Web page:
Looking Forward: Top Food and Agriculture Stories for 2019

by FoodPrint

12/21/18

Is your head spinning from the past year? The daily news cycle moved at a frenetic pace, and food news was in the mix with headline-making reports linking climate change to industrial agriculture, romaine lettuce fears, the rise of the Impossible Burger and plastic-straw-ban water cooler talk. Which of those stories will remain important in the coming year? What’s on the horizon to fret about or celebrate? Our look ahead makes predictions for (some of) the top food and agriculture stories that will dominate your newsfeeds and your brain space.

Climate Change Will Disrupt the Food System

Unfortunately, we know that the climate will continue to change and that this will result in more tropical storms, stronger hurricanes and increasingly devastating wildfires. All of these weather events have terrible effects on food, farms and the people who live and work on them and near them. It’s heartbreaking to write this with such certainty but farming will become more challenging and precarious, and more CAFO manure lagoons will overflow into waterways and soil, more orchards and groves will burn to the ground and more humans will be forced to navigate contaminated soil, water and air as a result.

Concerned About Climate Change, People Will Be Eating Less Meat (and Hopefully Better Meat)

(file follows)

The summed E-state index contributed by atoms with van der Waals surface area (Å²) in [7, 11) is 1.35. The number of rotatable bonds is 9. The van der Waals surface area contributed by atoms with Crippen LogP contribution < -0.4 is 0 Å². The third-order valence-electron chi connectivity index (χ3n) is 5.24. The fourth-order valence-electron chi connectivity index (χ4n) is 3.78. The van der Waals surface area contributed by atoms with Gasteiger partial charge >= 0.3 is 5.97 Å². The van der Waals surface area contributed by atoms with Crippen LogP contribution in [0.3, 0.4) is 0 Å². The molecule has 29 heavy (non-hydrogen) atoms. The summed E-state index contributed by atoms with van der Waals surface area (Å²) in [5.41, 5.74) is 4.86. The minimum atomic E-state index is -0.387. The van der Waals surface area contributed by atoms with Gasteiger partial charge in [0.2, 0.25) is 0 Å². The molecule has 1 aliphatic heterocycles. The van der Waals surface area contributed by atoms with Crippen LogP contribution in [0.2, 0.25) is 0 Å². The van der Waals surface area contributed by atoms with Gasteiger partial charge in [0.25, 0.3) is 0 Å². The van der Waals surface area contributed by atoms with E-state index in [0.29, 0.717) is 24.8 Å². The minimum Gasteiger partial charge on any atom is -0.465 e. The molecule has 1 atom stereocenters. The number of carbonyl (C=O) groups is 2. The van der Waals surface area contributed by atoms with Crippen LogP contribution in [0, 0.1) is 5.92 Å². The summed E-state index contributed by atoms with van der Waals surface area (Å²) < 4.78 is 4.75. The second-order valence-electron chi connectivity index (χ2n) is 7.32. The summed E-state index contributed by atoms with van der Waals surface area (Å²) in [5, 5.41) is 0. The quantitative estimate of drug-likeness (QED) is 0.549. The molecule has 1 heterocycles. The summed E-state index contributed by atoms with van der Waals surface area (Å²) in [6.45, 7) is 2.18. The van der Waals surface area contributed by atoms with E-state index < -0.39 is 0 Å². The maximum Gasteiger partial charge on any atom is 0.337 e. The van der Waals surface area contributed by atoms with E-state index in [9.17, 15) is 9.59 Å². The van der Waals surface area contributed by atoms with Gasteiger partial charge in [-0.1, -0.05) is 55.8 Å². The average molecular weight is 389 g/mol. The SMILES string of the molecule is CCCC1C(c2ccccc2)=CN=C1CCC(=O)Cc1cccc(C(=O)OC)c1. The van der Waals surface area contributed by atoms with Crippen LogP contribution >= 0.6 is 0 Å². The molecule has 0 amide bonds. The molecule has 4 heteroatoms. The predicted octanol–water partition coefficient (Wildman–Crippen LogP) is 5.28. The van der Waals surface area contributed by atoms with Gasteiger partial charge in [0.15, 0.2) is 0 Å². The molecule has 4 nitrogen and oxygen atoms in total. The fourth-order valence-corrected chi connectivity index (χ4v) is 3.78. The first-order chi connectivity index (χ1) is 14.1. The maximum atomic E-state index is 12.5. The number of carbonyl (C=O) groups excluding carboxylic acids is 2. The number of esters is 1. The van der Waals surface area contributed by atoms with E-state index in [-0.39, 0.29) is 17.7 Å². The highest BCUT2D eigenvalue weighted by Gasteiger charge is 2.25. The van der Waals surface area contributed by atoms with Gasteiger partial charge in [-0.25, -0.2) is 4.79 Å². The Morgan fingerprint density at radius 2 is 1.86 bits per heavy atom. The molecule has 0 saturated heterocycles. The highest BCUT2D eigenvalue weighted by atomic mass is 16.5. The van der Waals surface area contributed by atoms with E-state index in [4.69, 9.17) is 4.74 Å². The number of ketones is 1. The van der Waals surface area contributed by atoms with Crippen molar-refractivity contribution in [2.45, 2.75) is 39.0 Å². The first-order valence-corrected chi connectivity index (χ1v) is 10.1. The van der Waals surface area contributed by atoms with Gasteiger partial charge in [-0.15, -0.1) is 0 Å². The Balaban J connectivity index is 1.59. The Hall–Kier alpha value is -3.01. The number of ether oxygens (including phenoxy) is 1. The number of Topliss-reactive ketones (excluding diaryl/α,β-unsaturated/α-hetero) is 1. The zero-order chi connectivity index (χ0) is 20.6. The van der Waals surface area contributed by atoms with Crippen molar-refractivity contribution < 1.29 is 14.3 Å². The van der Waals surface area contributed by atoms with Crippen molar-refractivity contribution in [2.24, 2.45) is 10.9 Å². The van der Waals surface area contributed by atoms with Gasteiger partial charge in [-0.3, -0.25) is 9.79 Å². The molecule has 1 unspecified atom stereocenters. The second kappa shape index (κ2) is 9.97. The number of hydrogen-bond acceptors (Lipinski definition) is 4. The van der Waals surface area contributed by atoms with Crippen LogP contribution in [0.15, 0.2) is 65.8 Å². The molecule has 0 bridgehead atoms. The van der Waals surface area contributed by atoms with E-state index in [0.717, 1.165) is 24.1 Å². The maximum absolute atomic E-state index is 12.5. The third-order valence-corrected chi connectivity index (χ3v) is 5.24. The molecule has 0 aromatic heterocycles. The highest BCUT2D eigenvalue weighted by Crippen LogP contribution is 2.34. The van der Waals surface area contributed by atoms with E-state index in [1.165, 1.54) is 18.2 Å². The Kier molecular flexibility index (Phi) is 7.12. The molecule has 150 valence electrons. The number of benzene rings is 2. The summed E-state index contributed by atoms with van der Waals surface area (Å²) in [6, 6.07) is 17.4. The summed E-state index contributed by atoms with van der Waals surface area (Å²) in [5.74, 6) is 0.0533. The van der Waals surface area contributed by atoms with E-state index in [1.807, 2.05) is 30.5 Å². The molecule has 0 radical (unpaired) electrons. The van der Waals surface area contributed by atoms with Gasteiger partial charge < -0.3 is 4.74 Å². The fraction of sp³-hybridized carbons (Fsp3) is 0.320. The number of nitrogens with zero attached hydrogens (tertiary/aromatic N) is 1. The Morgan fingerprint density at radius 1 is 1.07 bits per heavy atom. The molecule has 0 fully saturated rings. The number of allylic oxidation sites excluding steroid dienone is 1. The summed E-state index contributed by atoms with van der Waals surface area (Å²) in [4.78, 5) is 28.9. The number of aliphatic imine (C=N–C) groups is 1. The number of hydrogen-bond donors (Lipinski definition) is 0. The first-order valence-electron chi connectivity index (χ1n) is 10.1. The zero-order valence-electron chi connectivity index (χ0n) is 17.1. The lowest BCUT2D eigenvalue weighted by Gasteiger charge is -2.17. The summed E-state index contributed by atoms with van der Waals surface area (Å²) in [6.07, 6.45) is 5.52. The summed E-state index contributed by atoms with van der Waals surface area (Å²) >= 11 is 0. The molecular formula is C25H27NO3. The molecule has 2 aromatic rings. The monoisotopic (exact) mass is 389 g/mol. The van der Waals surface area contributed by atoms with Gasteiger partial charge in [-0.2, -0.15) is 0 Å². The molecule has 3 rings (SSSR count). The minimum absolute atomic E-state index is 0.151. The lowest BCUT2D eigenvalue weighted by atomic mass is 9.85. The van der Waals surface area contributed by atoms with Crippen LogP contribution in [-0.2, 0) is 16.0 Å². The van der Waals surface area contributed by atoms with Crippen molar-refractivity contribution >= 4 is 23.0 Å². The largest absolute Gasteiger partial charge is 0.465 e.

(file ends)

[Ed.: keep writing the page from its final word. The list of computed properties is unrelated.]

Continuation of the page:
In October there was the United Nation’s Intergovernmental Climate Change Committee’s stomach-churning report that laid bare the catastrophic effects of climate change we can expect in our future. Then there was the federal government’s November report predicting “challenges to human health and safety, quality of life, and the rate of economic growth” for US communities as a result. Recent polling shows that a majority of voters are worried.

Good News: The UN report suggested consumers do their part by reducing their meat intake and it seems like people are finally listening to that advice (though we will note personal consumption choices are but one piece in a larger industrial meat production system that needs to change). In 2019 eaters will continue to look for alternatives to a meat-centric diet. When they do eat meat we hope they will look for pasture-raised meat since healthy grasslands sequester carbon and can be part of the solution.

The Continued Rise of Fake Meat

It’s “fake meat,” it’s “clean meat,” it’s “lab-grown meat,” it’s “food produced using animal cell technology.” Confused yet? No matter what you call it, it’s designed to be an alternative to industrial, resource-intensive beef production systems, claiming to be a “cleaner” way to satisfy people’s love of meat. But is it cleaner? Is it safe? Or is it just a different kind of resource-intensive technology driven by investors? As we predicted at this time last year, 2018 was a buzz with conversations about products like the Impossible Burger and Beyond Burger. It showed up on restaurant menus, occupied the FDA and USDA with regulatory — including naming — questions, and concerned many with its claims of being better for the environment. In 2019 “cultured meat” will head to the grocery aisles. The question is whether consumers will bite.